resetting safari step 1

In the opened window select all history and click the Clear History button.

resetting safari step 2

Microsoft Edge (Chromium) logoRemove malicious extensions from Microsoft Edge:

Removing adware from Microsoft Edge step 1

Click the Edge menu icon Microsoft Edge (chromium) menu icon (at the upper-right corner of Microsoft Edge), select "Extensions". Locate all recently-installed suspicious browser add-ons and click "Remove" below their names.

Removing adware from Microsoft Edge step 2

Optional method:

If you continue to have problems with removal of the error # 0xuao-0x156m(3) tech support scam, reset your Microsoft Edge browser settings. Click the Edge menu icon Microsoft Edge (chromium) menu icon (at the top right corner of Microsoft Edge) and select Settings.

Microsoft Edge (Chromium) reset step 1

In the opened settings menu select Reset settings.

Microsoft Edge (Chromium) reset step 2

Select Restore settings to their default values. In the opened window, confirm that you wish to reset Microsoft Edge settings to default by clicking the Reset button.

Microsoft Edge (Chromium) reset step 3

  • If this did not help, follow these alternative instructions explaining how to reset the Microsoft Edge browser.

Internet Explorer logoRemove malicious add-ons from Internet Explorer:

Removing rogue extensions from Internet Explorer step 1

Click the "gear" icon Internet Explorer options icon (at the top right corner of Internet Explorer), select "Manage Add-ons". Look for any recently-installed suspicious browser extensions, select these entries and click "Remove".

Removing rogue extensions from Internet Explorer step 2

Optional method:

If you continue to have problems with removal of the error # 0xuao-0x156m(3) tech support scam, reset your Internet Explorer settings to default.

Windows XP users: Click Start, click Run, in the opened window type inetcpl.cpl In the opened window click the Advanced tab, then click Reset.

Resetting Internet Explorer settings to default on Windows XP

Windows Vista and Windows 7 users: Click the Windows logo, in the start search box type inetcpl.cpl and click enter. In the opened window click the Advanced tab, then click Reset.

Resetting Internet Explorer settings to default on Windows 7

Windows 8 users: Open Internet Explorer and click the gear icon. Select Internet Options.

Reseting Internet Explorer settings to default in Windows 8 - accessing

In the opened window, select the Advanced tab.

Resetting Internet Explorer settings to default on Windows 8 - Internet options advanced tab

Click the Reset button.

Resetting Internet Explorer settings to default on Windows 8 - click the Reset button in the Internet options advanced tab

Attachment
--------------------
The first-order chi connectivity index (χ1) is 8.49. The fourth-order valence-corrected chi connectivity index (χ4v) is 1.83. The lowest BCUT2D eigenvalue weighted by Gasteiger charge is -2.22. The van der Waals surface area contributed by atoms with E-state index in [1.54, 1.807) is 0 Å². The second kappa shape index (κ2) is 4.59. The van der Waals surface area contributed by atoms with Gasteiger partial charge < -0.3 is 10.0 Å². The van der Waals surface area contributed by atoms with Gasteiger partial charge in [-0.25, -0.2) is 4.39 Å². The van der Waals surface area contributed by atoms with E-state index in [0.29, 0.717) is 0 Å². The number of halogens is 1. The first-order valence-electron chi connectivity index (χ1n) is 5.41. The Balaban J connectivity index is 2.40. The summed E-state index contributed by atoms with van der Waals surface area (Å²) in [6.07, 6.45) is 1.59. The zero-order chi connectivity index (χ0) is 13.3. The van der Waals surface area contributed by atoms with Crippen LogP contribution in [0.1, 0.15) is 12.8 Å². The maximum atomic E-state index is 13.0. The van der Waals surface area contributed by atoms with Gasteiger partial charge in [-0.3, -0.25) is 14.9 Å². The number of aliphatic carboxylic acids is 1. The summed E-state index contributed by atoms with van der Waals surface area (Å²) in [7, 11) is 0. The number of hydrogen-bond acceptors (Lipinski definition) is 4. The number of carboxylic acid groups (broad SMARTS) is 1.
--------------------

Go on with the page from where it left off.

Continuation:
Confirm that you wish to reset Internet Explorer settings to default by clicking the Reset button.

Resetting Internet Explorer settings to default on Windows 8 - confirm settings reset to default by clicking the reset button

Summary:

declining installation of adware while downloading free software sampleCommonly, adware or potentially unwanted applications infiltrate Internet browsers through free software downloads. Note that the safest source for downloading free software is via developers' websites only. To avoid installation of adware, be very attentive when downloading and installing free software. When installing previously-downloaded free programs, choose the custom or advanced installation options – this step will reveal any potentially unwanted applications listed for installation together with your chosen free program.

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About the author:

Tomas Meskauskas

Tomas Meskauskas - expert security researcher, professional malware analyst.

I am passionate about computer security and technology. I have an experience of over 10 years working in various companies related to computer technical issue solving and Internet security. I have been working as an author and editor for pcrisk.com since 2010. Follow me on Twitter and LinkedIn to stay informed about the latest online security threats. Contact Tomas Meskauskas.

PCrisk security portal is brought by a company RCS LT. Joined forces of security researchers help educate computer users about the latest online security threats. More information about the company RCS LT.

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Removal Instructions in other languages
Malware activity

Global malware activity level today:

Medium threat activity

Increased attack rate of infections detected within the last 24 hours.

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ERROR # 0xuaO-0x156m(3) tech support scam QR code